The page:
This year’s “Two Sessions” meeting
— the most important annual event on China’s political calendar — is particularly noteworthy because Beijing will ratify its 14th five-year plan, a broad outline of goals through 2025 that policymakers have been working on for months
. The meeting kicked off last Thursday and will run through the better part of this week.
After dodging a recession last year, Beijing said Friday it expects the world’s second largest economy to grow by more than 6% in 2021, which if achieved will keep China on pace to match US GDP as early as 2028
. President Xi Jinping wants the economy to double in size by 2035.
But on the back of the bruising trade war
with the United States, China has already called out self-reliance and technological independence as major goals. And as climate change accelerates, President Xi Jinping pledged
last September that coal-guzzling China will go carbon neutral by 2060.
Those are lofty ambitions, and until now it had been far from clear how Beijing planned to achieve them. But the world got more clues last week when Premier Li Keqiang outlined some aspects of the country’s agenda, and Beijing released a draft of the five-year plan.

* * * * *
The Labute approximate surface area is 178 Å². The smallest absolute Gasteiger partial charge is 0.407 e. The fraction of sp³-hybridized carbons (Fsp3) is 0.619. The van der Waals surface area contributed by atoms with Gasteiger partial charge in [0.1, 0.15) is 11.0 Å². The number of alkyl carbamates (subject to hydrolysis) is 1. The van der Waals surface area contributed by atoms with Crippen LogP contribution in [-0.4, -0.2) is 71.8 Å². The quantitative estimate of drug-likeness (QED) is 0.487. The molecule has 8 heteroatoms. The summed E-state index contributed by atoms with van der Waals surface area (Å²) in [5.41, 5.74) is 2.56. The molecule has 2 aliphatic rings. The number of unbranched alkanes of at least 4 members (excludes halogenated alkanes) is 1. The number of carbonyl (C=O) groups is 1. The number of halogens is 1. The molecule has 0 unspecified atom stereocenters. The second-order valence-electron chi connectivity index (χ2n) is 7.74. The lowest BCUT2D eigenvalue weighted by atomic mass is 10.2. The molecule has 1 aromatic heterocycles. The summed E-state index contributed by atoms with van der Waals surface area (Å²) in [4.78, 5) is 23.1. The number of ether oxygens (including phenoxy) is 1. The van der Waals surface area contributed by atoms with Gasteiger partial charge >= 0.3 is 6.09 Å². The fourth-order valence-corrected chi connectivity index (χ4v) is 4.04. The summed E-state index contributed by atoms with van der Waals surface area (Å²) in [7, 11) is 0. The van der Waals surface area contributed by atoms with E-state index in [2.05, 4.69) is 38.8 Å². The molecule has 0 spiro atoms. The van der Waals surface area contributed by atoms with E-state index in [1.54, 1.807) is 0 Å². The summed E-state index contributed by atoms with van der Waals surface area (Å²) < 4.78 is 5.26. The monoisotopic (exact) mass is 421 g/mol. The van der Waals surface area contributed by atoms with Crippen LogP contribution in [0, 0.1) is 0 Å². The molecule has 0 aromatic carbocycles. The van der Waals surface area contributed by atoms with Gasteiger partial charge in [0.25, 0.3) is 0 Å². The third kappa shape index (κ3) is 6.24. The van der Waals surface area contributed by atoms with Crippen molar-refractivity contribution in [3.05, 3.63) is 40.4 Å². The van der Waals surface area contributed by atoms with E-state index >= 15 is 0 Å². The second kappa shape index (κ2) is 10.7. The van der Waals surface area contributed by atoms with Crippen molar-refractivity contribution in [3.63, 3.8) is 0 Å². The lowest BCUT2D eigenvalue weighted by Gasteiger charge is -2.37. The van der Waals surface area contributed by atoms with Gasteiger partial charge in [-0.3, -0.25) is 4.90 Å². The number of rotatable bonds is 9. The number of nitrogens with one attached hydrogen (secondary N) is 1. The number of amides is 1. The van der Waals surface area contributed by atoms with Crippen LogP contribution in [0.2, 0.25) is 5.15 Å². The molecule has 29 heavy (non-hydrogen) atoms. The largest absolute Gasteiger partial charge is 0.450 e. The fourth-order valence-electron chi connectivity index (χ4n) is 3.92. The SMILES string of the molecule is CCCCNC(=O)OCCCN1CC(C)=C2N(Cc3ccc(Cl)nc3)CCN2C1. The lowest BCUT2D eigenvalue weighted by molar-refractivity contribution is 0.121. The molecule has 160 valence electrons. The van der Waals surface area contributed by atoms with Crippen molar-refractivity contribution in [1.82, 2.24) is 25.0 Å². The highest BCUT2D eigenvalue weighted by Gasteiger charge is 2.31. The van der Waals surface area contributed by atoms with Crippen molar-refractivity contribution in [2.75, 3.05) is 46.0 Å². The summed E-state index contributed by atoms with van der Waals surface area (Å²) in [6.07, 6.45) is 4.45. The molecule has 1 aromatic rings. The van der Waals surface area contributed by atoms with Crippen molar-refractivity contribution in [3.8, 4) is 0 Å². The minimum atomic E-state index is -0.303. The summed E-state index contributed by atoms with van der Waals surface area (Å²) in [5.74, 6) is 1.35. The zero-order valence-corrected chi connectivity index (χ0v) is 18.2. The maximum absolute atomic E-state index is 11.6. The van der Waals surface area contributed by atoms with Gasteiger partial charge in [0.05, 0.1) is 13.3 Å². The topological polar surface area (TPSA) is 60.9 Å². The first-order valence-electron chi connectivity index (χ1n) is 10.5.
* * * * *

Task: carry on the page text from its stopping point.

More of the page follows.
Shedding reliance on foreign tech
One key goal that Xi has already outlined is a desire for China to shed its reliance on the United States for key technology
, such as parts that power smartphones, computers, telecommunications gear and next-generation gadgets.
Li stressed the importance of technological development and innovation during his speech on Friday. He said that China will increase spending on research and development by more than 7% annually. The Chinese government has previously identified semiconductors, 5G networks and cloud computing as critical areas, among others.
Still, China has a long way to go to end its reliance on foreign tech. In 2019, the country imported $306 billion worth of chips
, or 15% of the value of its total imports. And Washington has severely hampered some of Beijing’s ambitions in recent months by slapping restrictions on Chinese companies, including Semiconductor Manufacturing International Corporation (SMIC).
State vs. private sector
State-owned companies such as SMIC are central to Beijing’s drive for self-sufficiency. But private firms also have a critical role to play. After all, tech giants from Alibaba (BABA)
to Tencent (TCEHY)
have driven much of Chinese innovation in the field in recent decades.
The government has made clear in recent months — and in its new five-year plan — that such companies will be expected to toe the Chinese Communist Party line if they want to succeed.
“As Xi pursues ambitions for China at the cutting edge of technology, Beijing recognizes that a top-down approach has limits,” Eurasia Group analysts wrote in a recent research report. “But Beijing’s willingness to leave more to the market will be challenged by Xi’s sense of urgency and frequent preference for a strong hand for the [Party] and…
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